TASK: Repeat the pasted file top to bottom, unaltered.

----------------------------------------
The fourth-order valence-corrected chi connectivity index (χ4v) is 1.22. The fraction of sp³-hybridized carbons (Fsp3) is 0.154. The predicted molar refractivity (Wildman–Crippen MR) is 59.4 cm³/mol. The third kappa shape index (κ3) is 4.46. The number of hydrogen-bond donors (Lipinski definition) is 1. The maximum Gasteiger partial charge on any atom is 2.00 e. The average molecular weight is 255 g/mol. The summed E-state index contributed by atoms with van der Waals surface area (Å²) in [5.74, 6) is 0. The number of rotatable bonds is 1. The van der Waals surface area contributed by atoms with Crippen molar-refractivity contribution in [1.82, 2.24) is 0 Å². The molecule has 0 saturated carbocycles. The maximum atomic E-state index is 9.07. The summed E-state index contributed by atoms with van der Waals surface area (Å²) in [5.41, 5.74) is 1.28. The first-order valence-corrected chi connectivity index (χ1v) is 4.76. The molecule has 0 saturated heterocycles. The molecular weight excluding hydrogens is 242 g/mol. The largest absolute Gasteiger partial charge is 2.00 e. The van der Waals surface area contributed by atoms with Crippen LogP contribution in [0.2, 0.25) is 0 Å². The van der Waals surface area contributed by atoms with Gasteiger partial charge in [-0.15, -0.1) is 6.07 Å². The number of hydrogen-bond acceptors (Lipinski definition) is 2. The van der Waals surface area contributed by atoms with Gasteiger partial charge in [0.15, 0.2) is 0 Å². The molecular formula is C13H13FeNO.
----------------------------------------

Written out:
The fourth-order valence-corrected chi connectivity index (χ4v) is 1.22. The fraction of sp³-hybridized carbons (Fsp3) is 0.154. The predicted molar refractivity (Wildman–Crippen MR) is 59.4 cm³/mol. The third kappa shape index (κ3) is 4.46. The number of hydrogen-bond donors (Lipinski definition) is 1. The maximum Gasteiger partial charge on any atom is 2.00 e. The average molecular weight is 255 g/mol. The summed E-state index contributed by atoms with van der Waals surface area (Å²) in [5.74, 6) is 0. The number of rotatable bonds is 1. The van der Waals surface area contributed by atoms with Crippen molar-refractivity contribution in [1.82, 2.24) is 0 Å². The molecule has 0 saturated carbocycles. The maximum atomic E-state index is 9.07. The summed E-state index contributed by atoms with van der Waals surface area (Å²) in [5.41, 5.74) is 1.28. The first-order valence-corrected chi connectivity index (χ1v) is 4.76. The molecule has 0 saturated heterocycles. The molecular weight excluding hydrogens is 242 g/mol. The largest absolute Gasteiger partial charge is 2.00 e. The van der Waals surface area contributed by atoms with Crippen LogP contribution in [0.2, 0.25) is 0 Å². The van der Waals surface area contributed by atoms with Gasteiger partial charge in [-0.15, -0.1) is 6.07 Å². The number of hydrogen-bond acceptors (Lipinski definition) is 2. The van der Waals surface area contributed by atoms with Gasteiger partial charge in [0.15, 0.2) is 0 Å². The molecular formula is C13H13FeNO.